Another point important to remember is that none of these changes need be, nor in fact can be, precipitate. It would take years to shift the Navy from large carriers to small, to restructure the Marines and to obtain more air and sea lift. We will have large carriers, for example, as the backbone of the fleet well into the next century even if we build no more. We will go through a considerable transition period in which large carriers and smaller air capable platforms will have to complement each other. This necessary transition period is also a hedge against the needed technologies not developing as well or as fast as anticipated, though these technologies are all in sight already. The same kind of transition period would be needed for the Army and Air Force.

What must come quite quickly, though, is a willingness at the highest level in the U.S. military to look at the security needs of the United States with an open mind, uninfluenced by loyalties to military service or branches of services and unfettered by conventional solutions. Military doctrine and training must be critically examined in the light of the very different world which exists today than existed when virtually all of our present major weapons systems, platforms and doctrine were conceived, 20 or more years ago. It is only with such a change in attitude that an improved understanding will come of how to use existing equipment better and when new equipment is needed to fulfill our intervention responsibilities while still maintaining our obligations in Europe and Korea.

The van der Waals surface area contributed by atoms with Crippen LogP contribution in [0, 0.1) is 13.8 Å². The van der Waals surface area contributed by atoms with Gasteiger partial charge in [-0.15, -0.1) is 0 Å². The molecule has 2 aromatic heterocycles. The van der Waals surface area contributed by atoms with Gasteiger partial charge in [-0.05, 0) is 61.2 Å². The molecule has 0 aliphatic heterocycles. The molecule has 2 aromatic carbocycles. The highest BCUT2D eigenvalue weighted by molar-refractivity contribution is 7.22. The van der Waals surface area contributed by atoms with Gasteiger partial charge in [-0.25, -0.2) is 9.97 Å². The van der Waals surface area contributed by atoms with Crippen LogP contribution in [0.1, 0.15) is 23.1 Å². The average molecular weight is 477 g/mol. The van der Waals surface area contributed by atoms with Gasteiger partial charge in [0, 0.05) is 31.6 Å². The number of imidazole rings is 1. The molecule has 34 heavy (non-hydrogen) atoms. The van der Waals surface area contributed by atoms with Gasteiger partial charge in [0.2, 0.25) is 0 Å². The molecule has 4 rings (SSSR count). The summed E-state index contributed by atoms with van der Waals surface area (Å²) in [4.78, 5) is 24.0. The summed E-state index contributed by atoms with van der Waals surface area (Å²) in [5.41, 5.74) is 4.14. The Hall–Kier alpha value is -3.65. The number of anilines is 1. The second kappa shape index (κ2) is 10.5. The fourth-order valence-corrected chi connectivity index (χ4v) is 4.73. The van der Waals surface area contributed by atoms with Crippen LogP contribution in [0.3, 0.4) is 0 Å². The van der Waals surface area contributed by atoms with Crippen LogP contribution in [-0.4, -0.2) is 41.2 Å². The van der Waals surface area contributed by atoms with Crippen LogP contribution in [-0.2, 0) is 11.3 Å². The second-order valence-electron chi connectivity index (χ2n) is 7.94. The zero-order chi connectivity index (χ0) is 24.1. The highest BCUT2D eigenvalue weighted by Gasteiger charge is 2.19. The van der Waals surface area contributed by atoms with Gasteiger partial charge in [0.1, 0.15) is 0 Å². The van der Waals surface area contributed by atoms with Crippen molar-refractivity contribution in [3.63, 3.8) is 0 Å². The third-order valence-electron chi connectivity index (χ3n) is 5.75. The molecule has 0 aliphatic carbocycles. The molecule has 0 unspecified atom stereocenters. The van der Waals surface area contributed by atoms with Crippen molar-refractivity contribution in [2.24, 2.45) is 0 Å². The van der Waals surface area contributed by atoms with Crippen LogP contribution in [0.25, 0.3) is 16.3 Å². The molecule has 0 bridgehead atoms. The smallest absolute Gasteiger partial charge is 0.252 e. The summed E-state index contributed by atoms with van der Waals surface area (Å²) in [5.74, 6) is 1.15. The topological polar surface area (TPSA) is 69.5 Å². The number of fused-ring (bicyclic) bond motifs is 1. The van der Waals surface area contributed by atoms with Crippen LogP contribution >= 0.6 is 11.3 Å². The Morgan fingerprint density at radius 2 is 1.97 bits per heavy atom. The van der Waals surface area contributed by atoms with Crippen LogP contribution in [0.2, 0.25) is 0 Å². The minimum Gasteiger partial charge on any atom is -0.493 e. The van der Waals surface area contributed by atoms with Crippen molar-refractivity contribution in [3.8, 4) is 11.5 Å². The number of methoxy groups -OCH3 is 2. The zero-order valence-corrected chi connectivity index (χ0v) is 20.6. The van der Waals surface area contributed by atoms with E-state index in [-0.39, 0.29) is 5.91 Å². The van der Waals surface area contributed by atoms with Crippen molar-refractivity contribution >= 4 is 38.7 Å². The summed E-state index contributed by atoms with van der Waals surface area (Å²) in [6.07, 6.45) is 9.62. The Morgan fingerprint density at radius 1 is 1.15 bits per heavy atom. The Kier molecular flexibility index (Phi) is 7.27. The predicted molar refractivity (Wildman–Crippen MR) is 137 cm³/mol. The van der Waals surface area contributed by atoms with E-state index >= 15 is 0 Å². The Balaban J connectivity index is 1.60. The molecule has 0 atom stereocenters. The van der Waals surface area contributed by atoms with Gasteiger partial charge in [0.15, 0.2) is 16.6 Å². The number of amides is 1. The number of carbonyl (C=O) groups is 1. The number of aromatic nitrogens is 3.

The single security threat that brought the Alliance together has now been fragmented by the prism of arms proliferation, the rising expectations of nationalism, and the realization that even the smallest countries in the Third World can play a major role in world events. The United States has always built its military forces to counter the Soviet threat, assuming that the same military forces would be able to handle lesser problems as well. Today they can do neither. Tomorrow, with a maritime strategy, they would be able to do both.

2 The battle of Jutland in World War I, while indecisive for more than a single reason, is one example. Both the British and the German admirals, not realizing at that point in the war that the decisive naval battles would be fought for the use of the Atlantic and not for the decimation of the other's fleet, engaged each other rather halfheartedly. Each had the better part of his battleships on the scene, saw the consequences of losing them as being severe, and thus was extremely judicious about exposing them. Each risked little and each accomplished little.



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  • Admiral Stansfield Turner, USN (ret.), was Director of Central Intelligence from 1977 to 1981. Previously, he was Commander in Chief, Allied Forces Southern Europe, and President of the Naval War College, among other positions. Captain George Thibault, USN, is Chairman of the Department of Military Strategy at the National War College. The views expressed in this article are personal, and do not imply Department of Defense endorsement of factual accuracy or opinion.